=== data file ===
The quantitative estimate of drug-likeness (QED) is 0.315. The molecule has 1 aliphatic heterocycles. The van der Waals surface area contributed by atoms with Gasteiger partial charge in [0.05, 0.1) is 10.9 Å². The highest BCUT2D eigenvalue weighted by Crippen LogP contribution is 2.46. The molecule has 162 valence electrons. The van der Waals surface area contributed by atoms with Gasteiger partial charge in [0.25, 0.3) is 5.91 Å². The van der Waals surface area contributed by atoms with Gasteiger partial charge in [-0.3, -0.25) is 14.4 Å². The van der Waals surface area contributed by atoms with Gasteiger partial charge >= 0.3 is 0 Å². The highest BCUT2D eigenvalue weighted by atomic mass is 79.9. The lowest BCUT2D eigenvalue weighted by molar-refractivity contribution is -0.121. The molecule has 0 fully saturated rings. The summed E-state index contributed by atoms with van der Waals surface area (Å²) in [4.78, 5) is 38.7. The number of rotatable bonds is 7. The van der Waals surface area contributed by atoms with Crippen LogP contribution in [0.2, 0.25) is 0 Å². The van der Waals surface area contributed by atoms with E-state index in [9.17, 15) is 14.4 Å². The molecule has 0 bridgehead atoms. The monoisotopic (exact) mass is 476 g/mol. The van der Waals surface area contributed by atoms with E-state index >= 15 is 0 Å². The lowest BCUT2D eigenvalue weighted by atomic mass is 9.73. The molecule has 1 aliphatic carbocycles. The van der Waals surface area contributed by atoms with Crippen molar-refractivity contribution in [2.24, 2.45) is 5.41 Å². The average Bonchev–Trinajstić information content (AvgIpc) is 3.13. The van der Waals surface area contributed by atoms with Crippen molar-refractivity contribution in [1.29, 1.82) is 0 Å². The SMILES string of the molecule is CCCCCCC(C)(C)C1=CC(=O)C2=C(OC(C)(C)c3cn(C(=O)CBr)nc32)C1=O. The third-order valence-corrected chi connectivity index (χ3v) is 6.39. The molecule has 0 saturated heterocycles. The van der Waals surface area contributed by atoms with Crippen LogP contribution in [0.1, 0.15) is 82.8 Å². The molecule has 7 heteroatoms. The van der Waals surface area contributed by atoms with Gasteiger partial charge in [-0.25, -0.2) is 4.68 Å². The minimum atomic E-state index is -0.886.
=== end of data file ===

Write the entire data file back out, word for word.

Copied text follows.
The quantitative estimate of drug-likeness (QED) is 0.315. The molecule has 1 aliphatic heterocycles. The van der Waals surface area contributed by atoms with Gasteiger partial charge in [0.05, 0.1) is 10.9 Å². The highest BCUT2D eigenvalue weighted by Crippen LogP contribution is 2.46. The molecule has 162 valence electrons. The van der Waals surface area contributed by atoms with Gasteiger partial charge in [0.25, 0.3) is 5.91 Å². The van der Waals surface area contributed by atoms with Gasteiger partial charge in [-0.3, -0.25) is 14.4 Å². The van der Waals surface area contributed by atoms with Gasteiger partial charge >= 0.3 is 0 Å². The highest BCUT2D eigenvalue weighted by atomic mass is 79.9. The lowest BCUT2D eigenvalue weighted by molar-refractivity contribution is -0.121. The molecule has 0 fully saturated rings. The summed E-state index contributed by atoms with van der Waals surface area (Å²) in [4.78, 5) is 38.7. The number of rotatable bonds is 7. The van der Waals surface area contributed by atoms with Crippen LogP contribution in [0.2, 0.25) is 0 Å². The van der Waals surface area contributed by atoms with E-state index in [9.17, 15) is 14.4 Å². The molecule has 0 bridgehead atoms. The monoisotopic (exact) mass is 476 g/mol. The van der Waals surface area contributed by atoms with E-state index >= 15 is 0 Å². The lowest BCUT2D eigenvalue weighted by atomic mass is 9.73. The molecule has 1 aliphatic carbocycles. The van der Waals surface area contributed by atoms with Crippen molar-refractivity contribution in [2.24, 2.45) is 5.41 Å². The average Bonchev–Trinajstić information content (AvgIpc) is 3.13. The van der Waals surface area contributed by atoms with Crippen molar-refractivity contribution in [1.29, 1.82) is 0 Å². The SMILES string of the molecule is CCCCCCC(C)(C)C1=CC(=O)C2=C(OC(C)(C)c3cn(C(=O)CBr)nc32)C1=O. The third-order valence-corrected chi connectivity index (χ3v) is 6.39. The molecule has 0 saturated heterocycles. The van der Waals surface area contributed by atoms with Crippen LogP contribution in [0.1, 0.15) is 82.8 Å². The molecule has 7 heteroatoms. The van der Waals surface area contributed by atoms with Gasteiger partial charge in [-0.25, -0.2) is 4.68 Å². The minimum atomic E-state index is -0.886.